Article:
Everyday People, Crimes : Most Federal Offenders Are of the Petty Variety
What does espionage have in common with chopping down a Christmas tree from a national forest, or cocaine trafficking while speeding through Yosemite National Park? All are violations of federal law.
Most federal lawbreakers are not bank robbers or alien smugglers, but everyday people who got caught riding a motorcycle off-road without a spark arrester or who ran a stop sign while on a military base.
While judges, magistrates and lawyers wrangle with federal felons in the nearly three dozen courtrooms housed in the massive U.S. District Courthouse on Spring Street, the vast majority of crimes against the government are processed anonymously behind the door of a third-floor courthouse office.
The Los Angeles courthouse has jurisdiction over the federal Central District of California, stretching roughly from San Luis Obispo to Orange County.
The Central Violations Bureau, however, handles citations, or tickets, for so-called petty offenses committed on federal property included in a much larger area, said Janice McDowell, a bureau supervisor.
The National Forest Service and Park Service, Bureau of Land Management, Veterans Administration, all branches of the military and about 300 other federal agencies send their citations to Los Angeles from federal property in the San Diego area, desert and Sierra regions of California, plus all of Arizona and parts of Washington.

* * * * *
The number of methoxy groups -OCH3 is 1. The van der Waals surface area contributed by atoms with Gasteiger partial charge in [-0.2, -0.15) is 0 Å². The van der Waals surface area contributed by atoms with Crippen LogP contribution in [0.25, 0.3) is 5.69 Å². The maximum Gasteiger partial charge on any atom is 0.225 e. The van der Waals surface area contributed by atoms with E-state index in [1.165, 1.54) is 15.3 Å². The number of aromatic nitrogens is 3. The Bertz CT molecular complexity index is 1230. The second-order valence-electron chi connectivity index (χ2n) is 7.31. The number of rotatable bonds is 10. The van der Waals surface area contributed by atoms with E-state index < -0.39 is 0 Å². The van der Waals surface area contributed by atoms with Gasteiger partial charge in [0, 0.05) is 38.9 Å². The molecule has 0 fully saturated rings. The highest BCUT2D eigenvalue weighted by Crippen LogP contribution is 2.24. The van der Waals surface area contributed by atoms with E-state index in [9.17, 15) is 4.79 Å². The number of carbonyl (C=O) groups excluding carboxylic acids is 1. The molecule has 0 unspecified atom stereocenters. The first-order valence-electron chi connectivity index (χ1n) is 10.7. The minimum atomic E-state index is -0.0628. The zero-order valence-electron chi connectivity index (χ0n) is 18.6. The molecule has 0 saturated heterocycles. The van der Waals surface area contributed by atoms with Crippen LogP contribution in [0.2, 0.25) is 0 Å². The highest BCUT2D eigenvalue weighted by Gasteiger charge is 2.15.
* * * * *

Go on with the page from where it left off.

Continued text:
The bureau’s staff of eight last year processed 56,087 citations and collected $1,066,596 in fines.
McDowell said violators are cited in the same was as drivers stopped for traffic offenses. And, as with traffic tickets, most violators opt to admit their guilt by mailing in the fine--called bail--within seven days of receiving the ticket.
The accused always can have a day in court, of course. McDowell said rangers, military police and other officers who issue the infractions must inform suspects that they can request a court hearing. The ticket then is sent to the Central Violations Bureau, which notifies the defendant of the court date.
Can Beat Government
One of seven magistrates in the Los Angeles courthouse is assigned each Wednesday to hear contested cases. And, although you can’t beat City Hall, you can beat the federal government, if you can persuade the magistrate the ticket was illegitimate.
Two Los Angeles men recently convinced Magistrate James J. Penne to dismiss their infractions for riding all-terrain vehicles without government-approved spark arresters in the Angeles National Forest near Mt. Baldy. The men were cited by a forest ranger but claimed their added-on mufflers were inspected and approved by a county worker at an inspection station at the entrance to a canyon recreation area.
If someone is found guilty at the hearing, the fine is levied by the magistrate and paid to the Central Violations Bureau for forwarding to the U.S. attorney’s office.
Once a court date has been set, it is a good idea to show up. Violators who miss court on traffic offenses can have a hold put on their driver’s license renewal with the state Department of Motor Vehicles until they show up.
On non-traffic cases, the magistrate also has the option of issuing arrest warrants. Magistrate Volney V. Brown did just that in August against 25 people who missed court on their violations for having open campfires, riding motorcycles without spark arresters or setting off fireworks within a national forest.
Those warrants are entered into law enforcement computers and can come back to haunt the miscreant. McDowell mentioned one recent case of a man stopped for a traffic ticket in San Diego who got taken off to jail because of an outstanding warrant stemming from a petty offense he committed in Yosemite.